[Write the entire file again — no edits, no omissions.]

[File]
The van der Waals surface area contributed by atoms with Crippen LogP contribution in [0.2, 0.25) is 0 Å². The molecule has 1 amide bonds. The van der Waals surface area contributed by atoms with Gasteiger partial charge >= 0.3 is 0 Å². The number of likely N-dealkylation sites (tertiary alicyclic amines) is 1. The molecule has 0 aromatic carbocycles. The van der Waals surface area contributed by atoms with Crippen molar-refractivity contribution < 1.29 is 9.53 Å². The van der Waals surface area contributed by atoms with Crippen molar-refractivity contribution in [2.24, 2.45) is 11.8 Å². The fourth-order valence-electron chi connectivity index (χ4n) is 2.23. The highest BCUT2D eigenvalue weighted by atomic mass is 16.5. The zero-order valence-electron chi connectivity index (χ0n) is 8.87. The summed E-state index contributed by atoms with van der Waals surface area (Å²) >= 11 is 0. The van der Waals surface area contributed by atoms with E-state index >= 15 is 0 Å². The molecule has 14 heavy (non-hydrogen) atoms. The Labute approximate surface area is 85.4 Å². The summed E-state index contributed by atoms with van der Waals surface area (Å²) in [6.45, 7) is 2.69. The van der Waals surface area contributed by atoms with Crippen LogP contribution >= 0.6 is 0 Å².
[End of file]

The van der Waals surface area contributed by atoms with Crippen LogP contribution in [0.2, 0.25) is 0 Å². The molecule has 1 amide bonds. The van der Waals surface area contributed by atoms with Gasteiger partial charge >= 0.3 is 0 Å². The number of likely N-dealkylation sites (tertiary alicyclic amines) is 1. The molecule has 0 aromatic carbocycles. The van der Waals surface area contributed by atoms with Crippen molar-refractivity contribution < 1.29 is 9.53 Å². The van der Waals surface area contributed by atoms with Crippen molar-refractivity contribution in [2.24, 2.45) is 11.8 Å². The fourth-order valence-electron chi connectivity index (χ4n) is 2.23. The highest BCUT2D eigenvalue weighted by atomic mass is 16.5. The zero-order valence-electron chi connectivity index (χ0n) is 8.87. The summed E-state index contributed by atoms with van der Waals surface area (Å²) >= 11 is 0. The van der Waals surface area contributed by atoms with E-state index >= 15 is 0 Å². The molecule has 14 heavy (non-hydrogen) atoms. The Labute approximate surface area is 85.4 Å². The summed E-state index contributed by atoms with van der Waals surface area (Å²) in [6.45, 7) is 2.69. The van der Waals surface area contributed by atoms with Crippen LogP contribution >= 0.6 is 0 Å².